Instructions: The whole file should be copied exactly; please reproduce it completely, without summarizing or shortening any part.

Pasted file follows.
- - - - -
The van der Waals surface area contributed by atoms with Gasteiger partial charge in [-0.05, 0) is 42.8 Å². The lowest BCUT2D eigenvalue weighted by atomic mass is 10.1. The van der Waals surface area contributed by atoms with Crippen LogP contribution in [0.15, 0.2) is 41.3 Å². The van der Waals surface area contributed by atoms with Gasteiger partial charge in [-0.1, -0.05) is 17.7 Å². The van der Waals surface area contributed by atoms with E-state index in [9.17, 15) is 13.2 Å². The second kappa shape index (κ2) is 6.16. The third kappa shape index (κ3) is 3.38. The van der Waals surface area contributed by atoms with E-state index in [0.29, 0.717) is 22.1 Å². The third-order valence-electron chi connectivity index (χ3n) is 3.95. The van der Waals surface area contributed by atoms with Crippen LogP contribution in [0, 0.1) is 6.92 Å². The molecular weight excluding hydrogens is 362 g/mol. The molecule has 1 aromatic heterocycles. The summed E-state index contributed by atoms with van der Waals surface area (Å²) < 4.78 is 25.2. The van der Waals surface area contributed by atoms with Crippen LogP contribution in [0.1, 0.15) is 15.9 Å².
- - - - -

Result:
The van der Waals surface area contributed by atoms with Gasteiger partial charge in [-0.05, 0) is 42.8 Å². The lowest BCUT2D eigenvalue weighted by atomic mass is 10.1. The van der Waals surface area contributed by atoms with Crippen LogP contribution in [0.15, 0.2) is 41.3 Å². The van der Waals surface area contributed by atoms with Gasteiger partial charge in [-0.1, -0.05) is 17.7 Å². The van der Waals surface area contributed by atoms with E-state index in [9.17, 15) is 13.2 Å². The second kappa shape index (κ2) is 6.16. The third kappa shape index (κ3) is 3.38. The van der Waals surface area contributed by atoms with E-state index in [0.29, 0.717) is 22.1 Å². The third-order valence-electron chi connectivity index (χ3n) is 3.95. The van der Waals surface area contributed by atoms with Crippen LogP contribution in [0, 0.1) is 6.92 Å². The molecular weight excluding hydrogens is 362 g/mol. The molecule has 1 aromatic heterocycles. The summed E-state index contributed by atoms with van der Waals surface area (Å²) < 4.78 is 25.2. The van der Waals surface area contributed by atoms with Crippen LogP contribution in [0.1, 0.15) is 15.9 Å².